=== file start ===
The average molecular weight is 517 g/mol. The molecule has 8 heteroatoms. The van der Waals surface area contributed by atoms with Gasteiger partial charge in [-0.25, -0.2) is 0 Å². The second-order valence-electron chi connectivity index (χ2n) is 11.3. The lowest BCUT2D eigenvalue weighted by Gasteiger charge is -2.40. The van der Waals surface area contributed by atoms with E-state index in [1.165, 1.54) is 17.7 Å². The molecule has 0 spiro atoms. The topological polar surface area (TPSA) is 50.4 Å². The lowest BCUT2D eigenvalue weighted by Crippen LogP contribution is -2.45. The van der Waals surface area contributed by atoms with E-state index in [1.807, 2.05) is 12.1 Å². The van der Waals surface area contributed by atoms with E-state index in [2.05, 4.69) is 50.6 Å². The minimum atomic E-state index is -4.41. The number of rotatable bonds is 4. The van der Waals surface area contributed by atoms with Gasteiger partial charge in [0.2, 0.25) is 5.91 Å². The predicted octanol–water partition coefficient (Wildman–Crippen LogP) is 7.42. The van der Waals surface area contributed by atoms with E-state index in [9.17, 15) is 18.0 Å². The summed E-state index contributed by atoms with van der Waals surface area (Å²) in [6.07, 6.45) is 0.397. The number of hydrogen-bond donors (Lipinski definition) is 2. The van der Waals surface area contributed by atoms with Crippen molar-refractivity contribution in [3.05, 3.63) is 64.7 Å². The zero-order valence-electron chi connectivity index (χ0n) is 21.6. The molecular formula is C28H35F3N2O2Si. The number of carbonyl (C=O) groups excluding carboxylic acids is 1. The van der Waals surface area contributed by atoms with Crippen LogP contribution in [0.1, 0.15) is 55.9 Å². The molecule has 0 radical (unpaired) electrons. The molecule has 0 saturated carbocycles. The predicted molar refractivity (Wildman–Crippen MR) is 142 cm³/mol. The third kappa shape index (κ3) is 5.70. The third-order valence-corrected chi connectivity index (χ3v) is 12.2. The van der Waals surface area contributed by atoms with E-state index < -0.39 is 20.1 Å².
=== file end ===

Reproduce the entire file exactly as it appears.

The average molecular weight is 517 g/mol. The molecule has 8 heteroatoms. The van der Waals surface area contributed by atoms with Gasteiger partial charge in [-0.25, -0.2) is 0 Å². The second-order valence-electron chi connectivity index (χ2n) is 11.3. The lowest BCUT2D eigenvalue weighted by Gasteiger charge is -2.40. The van der Waals surface area contributed by atoms with E-state index in [1.165, 1.54) is 17.7 Å². The molecule has 0 spiro atoms. The topological polar surface area (TPSA) is 50.4 Å². The lowest BCUT2D eigenvalue weighted by Crippen LogP contribution is -2.45. The van der Waals surface area contributed by atoms with E-state index in [1.807, 2.05) is 12.1 Å². The van der Waals surface area contributed by atoms with E-state index in [2.05, 4.69) is 50.6 Å². The minimum atomic E-state index is -4.41. The number of rotatable bonds is 4. The van der Waals surface area contributed by atoms with Gasteiger partial charge in [0.2, 0.25) is 5.91 Å². The predicted octanol–water partition coefficient (Wildman–Crippen LogP) is 7.42. The van der Waals surface area contributed by atoms with E-state index in [9.17, 15) is 18.0 Å². The summed E-state index contributed by atoms with van der Waals surface area (Å²) in [6.07, 6.45) is 0.397. The number of hydrogen-bond donors (Lipinski definition) is 2. The van der Waals surface area contributed by atoms with Crippen molar-refractivity contribution in [3.05, 3.63) is 64.7 Å². The zero-order valence-electron chi connectivity index (χ0n) is 21.6. The molecular formula is C28H35F3N2O2Si. The number of carbonyl (C=O) groups excluding carboxylic acids is 1. The van der Waals surface area contributed by atoms with Crippen LogP contribution in [0.1, 0.15) is 55.9 Å². The molecule has 0 radical (unpaired) electrons. The molecule has 0 saturated carbocycles. The predicted molar refractivity (Wildman–Crippen MR) is 142 cm³/mol. The third kappa shape index (κ3) is 5.70. The third-order valence-corrected chi connectivity index (χ3v) is 12.2. The van der Waals surface area contributed by atoms with E-state index < -0.39 is 20.1 Å².